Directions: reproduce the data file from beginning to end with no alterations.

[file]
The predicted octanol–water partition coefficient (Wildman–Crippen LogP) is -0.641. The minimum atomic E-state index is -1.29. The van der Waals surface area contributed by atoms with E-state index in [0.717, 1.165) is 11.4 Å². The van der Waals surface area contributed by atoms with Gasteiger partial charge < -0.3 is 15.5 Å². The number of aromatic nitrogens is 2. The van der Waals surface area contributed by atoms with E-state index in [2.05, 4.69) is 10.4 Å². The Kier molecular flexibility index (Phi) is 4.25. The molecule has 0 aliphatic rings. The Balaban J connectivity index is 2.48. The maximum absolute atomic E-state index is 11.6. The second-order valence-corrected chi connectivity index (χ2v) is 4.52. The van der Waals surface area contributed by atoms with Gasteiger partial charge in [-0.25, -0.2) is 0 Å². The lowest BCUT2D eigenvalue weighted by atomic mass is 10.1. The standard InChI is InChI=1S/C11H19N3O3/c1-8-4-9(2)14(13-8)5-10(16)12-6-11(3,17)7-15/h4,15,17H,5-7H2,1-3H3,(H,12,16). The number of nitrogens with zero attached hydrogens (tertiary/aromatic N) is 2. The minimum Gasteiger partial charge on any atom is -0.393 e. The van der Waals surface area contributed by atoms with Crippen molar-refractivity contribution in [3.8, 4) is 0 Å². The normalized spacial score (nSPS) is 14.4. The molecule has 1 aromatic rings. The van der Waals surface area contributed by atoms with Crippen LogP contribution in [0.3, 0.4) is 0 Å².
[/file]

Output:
The predicted octanol–water partition coefficient (Wildman–Crippen LogP) is -0.641. The minimum atomic E-state index is -1.29. The van der Waals surface area contributed by atoms with E-state index in [0.717, 1.165) is 11.4 Å². The van der Waals surface area contributed by atoms with Gasteiger partial charge < -0.3 is 15.5 Å². The number of aromatic nitrogens is 2. The van der Waals surface area contributed by atoms with E-state index in [2.05, 4.69) is 10.4 Å². The Kier molecular flexibility index (Phi) is 4.25. The molecule has 0 aliphatic rings. The Balaban J connectivity index is 2.48. The maximum absolute atomic E-state index is 11.6. The second-order valence-corrected chi connectivity index (χ2v) is 4.52. The van der Waals surface area contributed by atoms with Gasteiger partial charge in [-0.25, -0.2) is 0 Å². The lowest BCUT2D eigenvalue weighted by atomic mass is 10.1. The standard InChI is InChI=1S/C11H19N3O3/c1-8-4-9(2)14(13-8)5-10(16)12-6-11(3,17)7-15/h4,15,17H,5-7H2,1-3H3,(H,12,16). The number of nitrogens with zero attached hydrogens (tertiary/aromatic N) is 2. The minimum Gasteiger partial charge on any atom is -0.393 e. The van der Waals surface area contributed by atoms with Crippen molar-refractivity contribution in [3.8, 4) is 0 Å². The normalized spacial score (nSPS) is 14.4. The molecule has 1 aromatic rings. The van der Waals surface area contributed by atoms with Crippen LogP contribution in [0.3, 0.4) is 0 Å².